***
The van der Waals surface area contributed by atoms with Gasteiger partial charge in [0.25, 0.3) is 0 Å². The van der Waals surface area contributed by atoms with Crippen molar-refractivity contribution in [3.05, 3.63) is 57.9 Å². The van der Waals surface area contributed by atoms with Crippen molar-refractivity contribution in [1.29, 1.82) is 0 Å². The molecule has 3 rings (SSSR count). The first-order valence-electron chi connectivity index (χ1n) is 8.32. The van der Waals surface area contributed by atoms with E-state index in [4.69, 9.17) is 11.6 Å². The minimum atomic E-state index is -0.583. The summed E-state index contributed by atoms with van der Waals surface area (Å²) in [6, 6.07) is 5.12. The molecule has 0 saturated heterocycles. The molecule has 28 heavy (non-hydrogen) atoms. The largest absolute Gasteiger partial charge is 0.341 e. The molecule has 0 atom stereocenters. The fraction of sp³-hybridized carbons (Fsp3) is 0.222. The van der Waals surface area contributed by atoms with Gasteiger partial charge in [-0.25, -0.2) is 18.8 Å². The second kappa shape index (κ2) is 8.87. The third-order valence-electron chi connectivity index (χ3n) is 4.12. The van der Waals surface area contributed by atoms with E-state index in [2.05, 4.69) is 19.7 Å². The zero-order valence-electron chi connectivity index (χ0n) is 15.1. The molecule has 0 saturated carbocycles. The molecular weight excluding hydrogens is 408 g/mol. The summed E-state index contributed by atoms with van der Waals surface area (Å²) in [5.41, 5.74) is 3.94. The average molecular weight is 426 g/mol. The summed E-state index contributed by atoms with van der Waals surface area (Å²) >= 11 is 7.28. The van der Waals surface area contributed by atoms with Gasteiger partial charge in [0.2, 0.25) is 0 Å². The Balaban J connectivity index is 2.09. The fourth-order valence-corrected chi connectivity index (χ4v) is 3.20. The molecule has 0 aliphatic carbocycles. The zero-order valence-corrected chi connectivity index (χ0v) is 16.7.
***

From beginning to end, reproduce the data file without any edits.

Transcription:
The van der Waals surface area contributed by atoms with Gasteiger partial charge in [0.25, 0.3) is 0 Å². The van der Waals surface area contributed by atoms with Crippen molar-refractivity contribution in [3.05, 3.63) is 57.9 Å². The van der Waals surface area contributed by atoms with Crippen molar-refractivity contribution in [1.29, 1.82) is 0 Å². The molecule has 3 rings (SSSR count). The first-order valence-electron chi connectivity index (χ1n) is 8.32. The van der Waals surface area contributed by atoms with E-state index in [4.69, 9.17) is 11.6 Å². The minimum atomic E-state index is -0.583. The summed E-state index contributed by atoms with van der Waals surface area (Å²) in [6, 6.07) is 5.12. The molecule has 0 saturated heterocycles. The molecule has 28 heavy (non-hydrogen) atoms. The largest absolute Gasteiger partial charge is 0.341 e. The molecule has 0 atom stereocenters. The fraction of sp³-hybridized carbons (Fsp3) is 0.222. The van der Waals surface area contributed by atoms with Gasteiger partial charge in [-0.25, -0.2) is 18.8 Å². The second kappa shape index (κ2) is 8.87. The third-order valence-electron chi connectivity index (χ3n) is 4.12. The van der Waals surface area contributed by atoms with E-state index in [2.05, 4.69) is 19.7 Å². The zero-order valence-electron chi connectivity index (χ0n) is 15.1. The molecule has 0 saturated carbocycles. The molecular weight excluding hydrogens is 408 g/mol. The summed E-state index contributed by atoms with van der Waals surface area (Å²) in [5.41, 5.74) is 3.94. The average molecular weight is 426 g/mol. The summed E-state index contributed by atoms with van der Waals surface area (Å²) >= 11 is 7.28. The van der Waals surface area contributed by atoms with Gasteiger partial charge in [0.2, 0.25) is 0 Å². The Balaban J connectivity index is 2.09. The fourth-order valence-corrected chi connectivity index (χ4v) is 3.20. The molecule has 0 aliphatic carbocycles. The zero-order valence-corrected chi connectivity index (χ0v) is 16.7.